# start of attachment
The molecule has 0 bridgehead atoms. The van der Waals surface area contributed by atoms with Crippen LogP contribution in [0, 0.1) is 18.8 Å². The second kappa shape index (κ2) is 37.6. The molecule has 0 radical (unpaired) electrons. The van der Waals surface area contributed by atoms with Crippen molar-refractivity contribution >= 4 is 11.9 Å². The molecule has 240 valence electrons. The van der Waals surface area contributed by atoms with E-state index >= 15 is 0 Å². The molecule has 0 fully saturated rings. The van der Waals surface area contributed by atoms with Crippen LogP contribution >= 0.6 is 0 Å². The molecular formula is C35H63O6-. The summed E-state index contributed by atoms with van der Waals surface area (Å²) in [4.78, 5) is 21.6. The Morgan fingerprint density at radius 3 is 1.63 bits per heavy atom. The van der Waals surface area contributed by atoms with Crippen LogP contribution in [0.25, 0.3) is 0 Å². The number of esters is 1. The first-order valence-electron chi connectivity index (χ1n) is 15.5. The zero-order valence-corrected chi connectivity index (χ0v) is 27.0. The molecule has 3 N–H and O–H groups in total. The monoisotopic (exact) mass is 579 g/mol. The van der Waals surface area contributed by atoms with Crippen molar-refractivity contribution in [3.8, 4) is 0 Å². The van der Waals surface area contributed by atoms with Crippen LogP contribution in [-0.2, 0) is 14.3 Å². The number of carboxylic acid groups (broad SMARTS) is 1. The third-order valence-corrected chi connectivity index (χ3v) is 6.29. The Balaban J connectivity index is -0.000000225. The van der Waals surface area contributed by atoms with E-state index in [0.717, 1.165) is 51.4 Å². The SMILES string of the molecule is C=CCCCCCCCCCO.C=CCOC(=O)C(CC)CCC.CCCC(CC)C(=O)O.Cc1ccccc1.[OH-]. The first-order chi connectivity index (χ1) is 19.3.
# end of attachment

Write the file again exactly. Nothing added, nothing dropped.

The molecule has 0 bridgehead atoms. The van der Waals surface area contributed by atoms with Crippen LogP contribution in [0, 0.1) is 18.8 Å². The second kappa shape index (κ2) is 37.6. The molecule has 0 radical (unpaired) electrons. The van der Waals surface area contributed by atoms with Crippen molar-refractivity contribution >= 4 is 11.9 Å². The molecule has 240 valence electrons. The van der Waals surface area contributed by atoms with E-state index >= 15 is 0 Å². The molecule has 0 fully saturated rings. The van der Waals surface area contributed by atoms with Crippen LogP contribution >= 0.6 is 0 Å². The molecular formula is C35H63O6-. The summed E-state index contributed by atoms with van der Waals surface area (Å²) in [4.78, 5) is 21.6. The Morgan fingerprint density at radius 3 is 1.63 bits per heavy atom. The van der Waals surface area contributed by atoms with Crippen LogP contribution in [0.25, 0.3) is 0 Å². The number of esters is 1. The first-order valence-electron chi connectivity index (χ1n) is 15.5. The zero-order valence-corrected chi connectivity index (χ0v) is 27.0. The molecule has 3 N–H and O–H groups in total. The monoisotopic (exact) mass is 579 g/mol. The van der Waals surface area contributed by atoms with Crippen molar-refractivity contribution in [3.8, 4) is 0 Å². The van der Waals surface area contributed by atoms with Crippen LogP contribution in [-0.2, 0) is 14.3 Å². The number of carboxylic acid groups (broad SMARTS) is 1. The third-order valence-corrected chi connectivity index (χ3v) is 6.29. The Balaban J connectivity index is -0.000000225. The van der Waals surface area contributed by atoms with E-state index in [0.717, 1.165) is 51.4 Å². The SMILES string of the molecule is C=CCCCCCCCCCO.C=CCOC(=O)C(CC)CCC.CCCC(CC)C(=O)O.Cc1ccccc1.[OH-]. The first-order chi connectivity index (χ1) is 19.3.